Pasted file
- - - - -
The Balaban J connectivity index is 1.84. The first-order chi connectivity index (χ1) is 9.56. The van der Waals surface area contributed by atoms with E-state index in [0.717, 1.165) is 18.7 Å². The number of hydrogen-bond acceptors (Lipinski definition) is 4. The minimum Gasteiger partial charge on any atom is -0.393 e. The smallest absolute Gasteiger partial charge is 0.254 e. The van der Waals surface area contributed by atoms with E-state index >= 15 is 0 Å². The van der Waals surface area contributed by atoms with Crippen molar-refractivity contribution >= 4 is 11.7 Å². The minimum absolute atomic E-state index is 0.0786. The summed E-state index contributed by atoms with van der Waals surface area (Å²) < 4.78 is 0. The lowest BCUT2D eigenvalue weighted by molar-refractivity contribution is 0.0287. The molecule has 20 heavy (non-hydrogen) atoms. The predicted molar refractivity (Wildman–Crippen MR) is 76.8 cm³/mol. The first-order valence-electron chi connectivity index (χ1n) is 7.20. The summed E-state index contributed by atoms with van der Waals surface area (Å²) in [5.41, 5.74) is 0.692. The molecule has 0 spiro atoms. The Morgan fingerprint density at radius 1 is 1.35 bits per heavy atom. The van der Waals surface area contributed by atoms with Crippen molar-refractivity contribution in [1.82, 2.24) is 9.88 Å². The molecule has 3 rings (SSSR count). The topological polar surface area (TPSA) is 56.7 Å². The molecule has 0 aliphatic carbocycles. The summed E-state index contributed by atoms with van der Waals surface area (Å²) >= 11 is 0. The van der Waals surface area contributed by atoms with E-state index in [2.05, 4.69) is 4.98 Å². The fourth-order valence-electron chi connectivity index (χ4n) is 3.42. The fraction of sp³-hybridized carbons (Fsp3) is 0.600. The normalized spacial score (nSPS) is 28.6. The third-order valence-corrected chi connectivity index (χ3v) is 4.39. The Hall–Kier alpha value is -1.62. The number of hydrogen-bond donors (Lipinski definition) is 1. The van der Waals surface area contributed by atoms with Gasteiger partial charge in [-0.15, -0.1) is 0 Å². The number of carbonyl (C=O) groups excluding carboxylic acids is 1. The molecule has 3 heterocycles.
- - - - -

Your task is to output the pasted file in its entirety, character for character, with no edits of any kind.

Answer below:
The Balaban J connectivity index is 1.84. The first-order chi connectivity index (χ1) is 9.56. The van der Waals surface area contributed by atoms with E-state index in [0.717, 1.165) is 18.7 Å². The number of hydrogen-bond acceptors (Lipinski definition) is 4. The minimum Gasteiger partial charge on any atom is -0.393 e. The smallest absolute Gasteiger partial charge is 0.254 e. The van der Waals surface area contributed by atoms with E-state index >= 15 is 0 Å². The van der Waals surface area contributed by atoms with Crippen molar-refractivity contribution >= 4 is 11.7 Å². The minimum absolute atomic E-state index is 0.0786. The summed E-state index contributed by atoms with van der Waals surface area (Å²) < 4.78 is 0. The lowest BCUT2D eigenvalue weighted by molar-refractivity contribution is 0.0287. The molecule has 20 heavy (non-hydrogen) atoms. The predicted molar refractivity (Wildman–Crippen MR) is 76.8 cm³/mol. The first-order valence-electron chi connectivity index (χ1n) is 7.20. The summed E-state index contributed by atoms with van der Waals surface area (Å²) in [5.41, 5.74) is 0.692. The molecule has 0 spiro atoms. The Morgan fingerprint density at radius 1 is 1.35 bits per heavy atom. The van der Waals surface area contributed by atoms with Crippen molar-refractivity contribution in [1.82, 2.24) is 9.88 Å². The molecule has 3 rings (SSSR count). The topological polar surface area (TPSA) is 56.7 Å². The molecule has 0 aliphatic carbocycles. The summed E-state index contributed by atoms with van der Waals surface area (Å²) >= 11 is 0. The van der Waals surface area contributed by atoms with E-state index in [2.05, 4.69) is 4.98 Å². The fourth-order valence-electron chi connectivity index (χ4n) is 3.42. The fraction of sp³-hybridized carbons (Fsp3) is 0.600. The normalized spacial score (nSPS) is 28.6. The third-order valence-corrected chi connectivity index (χ3v) is 4.39. The Hall–Kier alpha value is -1.62. The number of hydrogen-bond donors (Lipinski definition) is 1. The van der Waals surface area contributed by atoms with Gasteiger partial charge in [-0.15, -0.1) is 0 Å². The number of carbonyl (C=O) groups excluding carboxylic acids is 1. The molecule has 3 heterocycles.